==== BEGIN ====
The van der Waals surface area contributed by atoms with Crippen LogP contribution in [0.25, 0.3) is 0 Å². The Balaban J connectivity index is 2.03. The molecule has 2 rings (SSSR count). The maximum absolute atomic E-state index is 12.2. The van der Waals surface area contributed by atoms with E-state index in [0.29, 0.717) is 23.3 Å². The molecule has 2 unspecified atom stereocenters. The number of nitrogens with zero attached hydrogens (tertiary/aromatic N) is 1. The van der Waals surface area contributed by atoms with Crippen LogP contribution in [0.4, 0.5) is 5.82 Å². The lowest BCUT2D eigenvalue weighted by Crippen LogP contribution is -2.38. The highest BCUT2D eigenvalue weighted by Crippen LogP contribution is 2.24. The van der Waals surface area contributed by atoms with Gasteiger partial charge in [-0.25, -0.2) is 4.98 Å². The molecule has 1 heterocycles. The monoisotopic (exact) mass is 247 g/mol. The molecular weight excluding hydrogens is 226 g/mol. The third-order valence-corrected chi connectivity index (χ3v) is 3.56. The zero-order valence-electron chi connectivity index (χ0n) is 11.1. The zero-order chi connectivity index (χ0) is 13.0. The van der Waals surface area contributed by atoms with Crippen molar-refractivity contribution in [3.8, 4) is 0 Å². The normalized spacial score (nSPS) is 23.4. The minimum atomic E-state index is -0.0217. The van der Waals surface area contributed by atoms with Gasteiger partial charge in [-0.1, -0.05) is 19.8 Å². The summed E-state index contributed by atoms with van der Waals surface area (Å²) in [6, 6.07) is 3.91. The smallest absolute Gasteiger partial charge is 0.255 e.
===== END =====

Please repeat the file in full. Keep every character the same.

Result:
The van der Waals surface area contributed by atoms with Crippen LogP contribution in [0.25, 0.3) is 0 Å². The Balaban J connectivity index is 2.03. The molecule has 2 rings (SSSR count). The maximum absolute atomic E-state index is 12.2. The van der Waals surface area contributed by atoms with E-state index in [0.29, 0.717) is 23.3 Å². The molecule has 2 unspecified atom stereocenters. The number of nitrogens with zero attached hydrogens (tertiary/aromatic N) is 1. The van der Waals surface area contributed by atoms with Crippen LogP contribution in [0.4, 0.5) is 5.82 Å². The lowest BCUT2D eigenvalue weighted by Crippen LogP contribution is -2.38. The highest BCUT2D eigenvalue weighted by Crippen LogP contribution is 2.24. The van der Waals surface area contributed by atoms with Gasteiger partial charge in [-0.25, -0.2) is 4.98 Å². The molecule has 1 heterocycles. The monoisotopic (exact) mass is 247 g/mol. The molecular weight excluding hydrogens is 226 g/mol. The third-order valence-corrected chi connectivity index (χ3v) is 3.56. The zero-order valence-electron chi connectivity index (χ0n) is 11.1. The zero-order chi connectivity index (χ0) is 13.0. The van der Waals surface area contributed by atoms with Crippen molar-refractivity contribution in [3.8, 4) is 0 Å². The normalized spacial score (nSPS) is 23.4. The minimum atomic E-state index is -0.0217. The van der Waals surface area contributed by atoms with Gasteiger partial charge in [-0.1, -0.05) is 19.8 Å². The summed E-state index contributed by atoms with van der Waals surface area (Å²) in [6, 6.07) is 3.91. The smallest absolute Gasteiger partial charge is 0.255 e.